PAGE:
Tax stuff I think is interesting. It is either copied from my primary blog on forbes.com http://www.forbes.com/sites/peterjreilly/ or stuff that I did not put there because being on forbes is a good gig and they have, you know, standards. Also some guest posts.
Tuesday, September 2, 2014
Take Alarm At The First Experiment On Our Liberties
Originally Published on forbes.com on March 22nd,2012
Andrew Seidel recently appeared here with a guest post on the unconstitutionality of the “parsonage” exemption, which allows “ministers of the gospel” to exempt some of their compensation from federal incometax if it is designated as a housing allowance. This post is in part a response to my criticism of the Freedom From Religion Foundation as being perhaps a bit overzealous.
This is the second guest post Peter Reilly has invited the Freedom From Religion Foundation to submit. This post will focus on two issues: First, is it necessary to address every little violation of the Constitution? Second, why does FFRF focus on the Establishment Clause more than the Free Exercise Clause? The short answers are (1) that every violation the Establishment Clause, no matter how small, is a violation of the Constitution that creates precedent for further violations and so should be fought; and (2) without freedom from religion, freedom of religion does not exist. I will call upon James Madison, the fourth President of the United States and primary author of both the Constitution and the First Amendment, for assistance in this post. Madison, who would have celebrated his 261st birthday on March 16th, has written extensively on both issues.
Presidential $1 Coin Program coin for James Madison. Obverse. (Photo credit: Wikipedia)
Fight Every Violation
In 1785, the soon-to-be-state of Virginia was embroiled in an ongoing religious controversy. Patrick Henry, the fiery orator who famously demanded liberty or death, introduced a bill imposing a property tax “for the support of Christian teachers.” James Madison was the greatest opponent of the tax. Madison wrote AMemorial and Remonstrance Against Religious Assessments to build opposition to the bill and was extraordinarily successful (if you have not read the Memorial and Remonstrance you owe it to yourself to do so now).
Madison thought it not only proper to address seemingly insignificant violations, but the duty of each citizen to do so:
“It is proper to take alarm at the first experiment on our liberties. We hold this prudent jealousy to be the first duty of Citizens and one of the noblest characteristics of the late Revolution. The free men of America did not wait till usurped power had strengthened itself by exercise and entangled the question in precedents. They saw all the consequences in the principle, and they avoided the consequences by denying the principle. We revere this lesson too much soon to forget it.” James Madison, Memorial and Remonstrance against Religious Assessments ¶3.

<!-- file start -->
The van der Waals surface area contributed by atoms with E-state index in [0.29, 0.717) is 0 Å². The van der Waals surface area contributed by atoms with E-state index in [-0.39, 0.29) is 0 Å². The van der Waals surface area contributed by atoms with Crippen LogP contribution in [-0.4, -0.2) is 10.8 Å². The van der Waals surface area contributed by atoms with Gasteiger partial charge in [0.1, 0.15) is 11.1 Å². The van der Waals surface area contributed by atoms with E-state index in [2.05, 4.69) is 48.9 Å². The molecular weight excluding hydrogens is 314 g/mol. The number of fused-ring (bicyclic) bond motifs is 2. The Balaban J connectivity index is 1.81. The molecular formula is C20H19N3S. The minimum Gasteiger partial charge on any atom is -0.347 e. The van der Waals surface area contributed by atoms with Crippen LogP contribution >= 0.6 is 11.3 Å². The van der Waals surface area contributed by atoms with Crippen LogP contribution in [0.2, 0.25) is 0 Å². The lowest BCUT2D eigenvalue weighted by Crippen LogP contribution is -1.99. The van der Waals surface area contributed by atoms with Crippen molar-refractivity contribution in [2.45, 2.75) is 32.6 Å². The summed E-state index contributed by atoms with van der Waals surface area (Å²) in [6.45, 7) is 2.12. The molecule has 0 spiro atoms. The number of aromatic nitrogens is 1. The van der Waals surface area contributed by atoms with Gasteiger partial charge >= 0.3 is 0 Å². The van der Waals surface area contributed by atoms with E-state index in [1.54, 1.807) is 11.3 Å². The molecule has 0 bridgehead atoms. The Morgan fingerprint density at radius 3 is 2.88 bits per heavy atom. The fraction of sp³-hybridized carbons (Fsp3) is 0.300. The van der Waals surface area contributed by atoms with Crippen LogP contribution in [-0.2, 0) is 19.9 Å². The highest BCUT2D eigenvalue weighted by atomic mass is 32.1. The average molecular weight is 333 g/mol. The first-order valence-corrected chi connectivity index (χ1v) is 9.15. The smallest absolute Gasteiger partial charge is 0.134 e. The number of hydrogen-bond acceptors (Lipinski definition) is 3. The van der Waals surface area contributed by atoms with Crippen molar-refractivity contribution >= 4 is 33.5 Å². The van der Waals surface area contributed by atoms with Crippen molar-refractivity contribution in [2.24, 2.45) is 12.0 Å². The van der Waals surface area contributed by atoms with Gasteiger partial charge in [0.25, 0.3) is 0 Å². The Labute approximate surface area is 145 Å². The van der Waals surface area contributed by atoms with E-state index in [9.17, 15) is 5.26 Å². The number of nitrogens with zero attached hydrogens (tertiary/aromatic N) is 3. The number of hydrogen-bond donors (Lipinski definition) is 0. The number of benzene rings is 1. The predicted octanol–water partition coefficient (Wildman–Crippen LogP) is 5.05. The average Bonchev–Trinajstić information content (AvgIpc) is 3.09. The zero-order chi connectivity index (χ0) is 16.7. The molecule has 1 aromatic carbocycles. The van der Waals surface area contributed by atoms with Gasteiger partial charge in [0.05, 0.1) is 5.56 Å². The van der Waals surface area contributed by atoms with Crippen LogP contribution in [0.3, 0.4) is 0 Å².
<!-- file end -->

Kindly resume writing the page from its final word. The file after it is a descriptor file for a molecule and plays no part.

Unfortunately, there are too few today who remember the lesson, let alone revere it. But FFRF is an organization that operates on this principle. We believe working to enforce the Constitution is a duty and a noble cause. And we believe, as did Madison when fighting against a tax of only “three pence,” that there is no such thing as a de minimis violation of a fundamental right. There is nothing more important than defending the First Amendment.
If we allow one violation, why not others? If we let schools distribute bibles, why not let students pray at graduation, or have a preacher come in and talk to them about God? In that case, why not let the preacher tell children that they’ll go to hell if they don’t believe in Jesus? Why not make prayermandatory or flunk children that don’t accept Jesus as their savior? The violations add up quickly.
The indifference and disregard for “small” violations leads to more, and worse, violations. We are well into a descent down this slippery slope.
Thankfully, a wall was built by the Founders: our government “shall make no law respecting an establishment of religion.” FFRF works to maintain that wall. If we do not enforce the line we have nobody to blame but ourselves when our rights are trampled: Madison fought the “three pence” tax because “Either we must say, that [the Legislature] may control the freedom of the press, may abolish the Trial by Jury, may swallow up the Executive and Judiciary Powers of the State; nay that they may despoil us of our very right of suffrage, and erect themselves into an independent and hereditary Assembly or, we must say, that they have no authority to enact into law the Bill under consideration.” Id. at ¶15. Anybody who values the Constitution, the First Amendment, and the freedoms protected therein should be joining FFRF in our cause, not denigrating it.
The Overriding Importance of the Establishment Clause
As Peter has pointed out, the First Amendment guarantees six things: a secular government (the Establishment Clause), the freedom of speech, the freedom of press, the freedom to assemble, the right to petition our government, and prevents the government from “prohibiting the free exercise” of religion (the Free Exercise Clause). Of the religion clauses, FFRF focuses on the Establishment Clause because freedom of religion cannot exist without freedom from religion. Without the Establishment Clause the Free Exercise Clause is meaningless. The reverse is not true. The government is not omnipotent; it is government of limitedpowers. In the words of Alexander Hamilton, the Constitution gives the executive “no particle of spiritual jurisdiction.”